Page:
This is the top of your blog. The header displays the name of your blog and sometimes, depending on the template or layout you choose, your blog’s tagline (a small snippet or summary of what the site is about).
This handy command is used to break up a lengthy post into a series of pages when views in Preview mode. Simply insert <'!--nextpage--'> into the desired line of your post code to force a page break and automatically add subsequent page links to the post.
A Permalink is an individual web address for every article you have produced. The post is permanently stored at this location and another Permalink is created each time you add a new article. They are particularly helpful since users can bookmark a specific blog post they particularly like, or find useful, without its address ever changing.
PHP stands for Hypertext Pre-processor. It’s a scripting language that is designed to be integrated with HTML and used with content management systems. WordPress is actually written using this language. PHP is a piece of open source software that is available on Windows, OS X and Linux.
A Pingback lets you know if anyone links to an article of yours. If they see something they like and then decide to comment on it while providing a link then you’ll be notified. It does it automatically and it’s great because then you can se who’s writing what about you!
These are a group of PHP functions, or small files, that add new features and better functionality to your blog. It helps expand a standard blog, adding in all sorts of fun extras and generally making life easier. Popular WordPress plug-ins include WP Super Cache, whch helps your blog load faster, and TweetMeme – reducing a ReTweet to one click of a button.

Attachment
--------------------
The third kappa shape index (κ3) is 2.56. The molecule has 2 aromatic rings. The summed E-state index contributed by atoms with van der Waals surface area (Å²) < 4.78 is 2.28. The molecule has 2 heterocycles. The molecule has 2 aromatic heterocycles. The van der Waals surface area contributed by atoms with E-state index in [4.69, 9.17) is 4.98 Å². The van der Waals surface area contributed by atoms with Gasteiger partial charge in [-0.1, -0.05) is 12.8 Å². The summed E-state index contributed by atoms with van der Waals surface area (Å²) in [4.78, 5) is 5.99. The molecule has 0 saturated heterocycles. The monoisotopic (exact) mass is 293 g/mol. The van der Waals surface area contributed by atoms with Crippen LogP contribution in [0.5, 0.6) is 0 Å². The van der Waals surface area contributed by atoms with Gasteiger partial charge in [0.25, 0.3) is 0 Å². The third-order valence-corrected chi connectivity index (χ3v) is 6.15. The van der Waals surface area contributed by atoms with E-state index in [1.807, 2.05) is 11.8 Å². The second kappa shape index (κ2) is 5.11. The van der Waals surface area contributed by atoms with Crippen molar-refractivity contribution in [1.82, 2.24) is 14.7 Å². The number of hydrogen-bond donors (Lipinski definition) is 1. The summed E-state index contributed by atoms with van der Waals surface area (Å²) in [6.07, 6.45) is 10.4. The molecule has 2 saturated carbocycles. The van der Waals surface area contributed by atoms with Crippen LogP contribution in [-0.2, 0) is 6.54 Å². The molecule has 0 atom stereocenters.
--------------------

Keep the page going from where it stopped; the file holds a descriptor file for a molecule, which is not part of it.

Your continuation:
These are individual articles that form your blog. You can create a post on any subject you like and then edit or add new tags and categories to it. When you’ve written your post you can preview it first or simply go ahead and publish it. There are plenty of options to format the text, add things like bullet points and insert images into the article.
These are also known as emoticons and they represent a human face. They’re normally constructed with the colon, semi-colon and bracket symbols to display a particular emotion, such as or but some plug-ins and even WordPress itself turns them from pieces of punctuation to little graphic faces by default.
Tags are keywords that are relevant to each blog post. They tend to vary a lot more than categories, since each piece of text you write is likely to be different. Tags are formed by simply typing them in the Post Tags bar, separating each one with a comma.
This is a widget you can add to your blog; it’s a collection of all the tags you’ve applied to your blog posts. It’s useful for readers visiting your site because it can provide an at-a-glance guide of what your posts are about.
A theme or a template is how you can go about altering your blog’s appearance. WordPress provides free themes, which vary to suit people’s needs and tastes. To choose them, just visit the Appearance tab down the left-hand side of the Dashboard. If you’re not sure that one will suit your blog, simply click on the Preview button to take a gander first.
This lets a blog author know that you have written something related to his or her bog post, and it doesn’t necessarily mean that you have to provide a link to their site. It’s nice for them because they are being recognized for something that they have written, which may also lead to them taking a look at your post and increasing your traffic.
URL, or Uniform Resource Locator, is a location or address directing you to where a particular piece of information can be found on the worldwide web; also known as a website link, for example: http://designcookbook.com/